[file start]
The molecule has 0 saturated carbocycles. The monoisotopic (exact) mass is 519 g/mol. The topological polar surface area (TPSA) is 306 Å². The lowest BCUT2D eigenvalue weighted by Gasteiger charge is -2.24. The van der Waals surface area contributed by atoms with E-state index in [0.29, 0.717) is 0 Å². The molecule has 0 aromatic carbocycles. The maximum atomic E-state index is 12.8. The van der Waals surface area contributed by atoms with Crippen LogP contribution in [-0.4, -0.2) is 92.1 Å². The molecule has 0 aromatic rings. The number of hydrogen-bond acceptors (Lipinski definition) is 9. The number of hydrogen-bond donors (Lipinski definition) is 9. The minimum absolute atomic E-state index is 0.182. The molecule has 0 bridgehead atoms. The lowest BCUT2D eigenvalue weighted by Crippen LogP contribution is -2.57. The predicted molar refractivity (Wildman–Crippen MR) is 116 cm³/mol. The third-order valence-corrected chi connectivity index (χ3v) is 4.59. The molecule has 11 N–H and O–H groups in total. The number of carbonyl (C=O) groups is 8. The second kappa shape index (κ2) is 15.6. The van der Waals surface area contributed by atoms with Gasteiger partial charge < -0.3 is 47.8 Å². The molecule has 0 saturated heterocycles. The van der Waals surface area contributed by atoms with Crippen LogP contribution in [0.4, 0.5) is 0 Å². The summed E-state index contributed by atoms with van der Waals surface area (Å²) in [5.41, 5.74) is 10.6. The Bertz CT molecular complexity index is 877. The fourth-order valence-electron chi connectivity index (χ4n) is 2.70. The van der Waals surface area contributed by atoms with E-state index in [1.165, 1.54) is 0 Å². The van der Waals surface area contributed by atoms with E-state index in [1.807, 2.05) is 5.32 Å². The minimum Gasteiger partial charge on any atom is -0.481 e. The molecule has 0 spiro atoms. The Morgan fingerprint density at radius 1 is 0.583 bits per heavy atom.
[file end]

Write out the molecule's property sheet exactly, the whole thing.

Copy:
The molecule has 0 saturated carbocycles. The monoisotopic (exact) mass is 519 g/mol. The topological polar surface area (TPSA) is 306 Å². The lowest BCUT2D eigenvalue weighted by Gasteiger charge is -2.24. The van der Waals surface area contributed by atoms with E-state index in [0.29, 0.717) is 0 Å². The molecule has 0 aromatic carbocycles. The maximum atomic E-state index is 12.8. The van der Waals surface area contributed by atoms with Crippen LogP contribution in [-0.4, -0.2) is 92.1 Å². The molecule has 0 aromatic rings. The number of hydrogen-bond acceptors (Lipinski definition) is 9. The number of hydrogen-bond donors (Lipinski definition) is 9. The minimum absolute atomic E-state index is 0.182. The molecule has 0 bridgehead atoms. The lowest BCUT2D eigenvalue weighted by Crippen LogP contribution is -2.57. The predicted molar refractivity (Wildman–Crippen MR) is 116 cm³/mol. The third-order valence-corrected chi connectivity index (χ3v) is 4.59. The molecule has 11 N–H and O–H groups in total. The number of carbonyl (C=O) groups is 8. The second kappa shape index (κ2) is 15.6. The van der Waals surface area contributed by atoms with Gasteiger partial charge < -0.3 is 47.8 Å². The molecule has 0 saturated heterocycles. The van der Waals surface area contributed by atoms with Crippen LogP contribution in [0.4, 0.5) is 0 Å². The summed E-state index contributed by atoms with van der Waals surface area (Å²) in [5.41, 5.74) is 10.6. The Bertz CT molecular complexity index is 877. The fourth-order valence-electron chi connectivity index (χ4n) is 2.70. The van der Waals surface area contributed by atoms with E-state index in [1.165, 1.54) is 0 Å². The van der Waals surface area contributed by atoms with E-state index in [1.807, 2.05) is 5.32 Å². The minimum Gasteiger partial charge on any atom is -0.481 e. The molecule has 0 spiro atoms. The Morgan fingerprint density at radius 1 is 0.583 bits per heavy atom.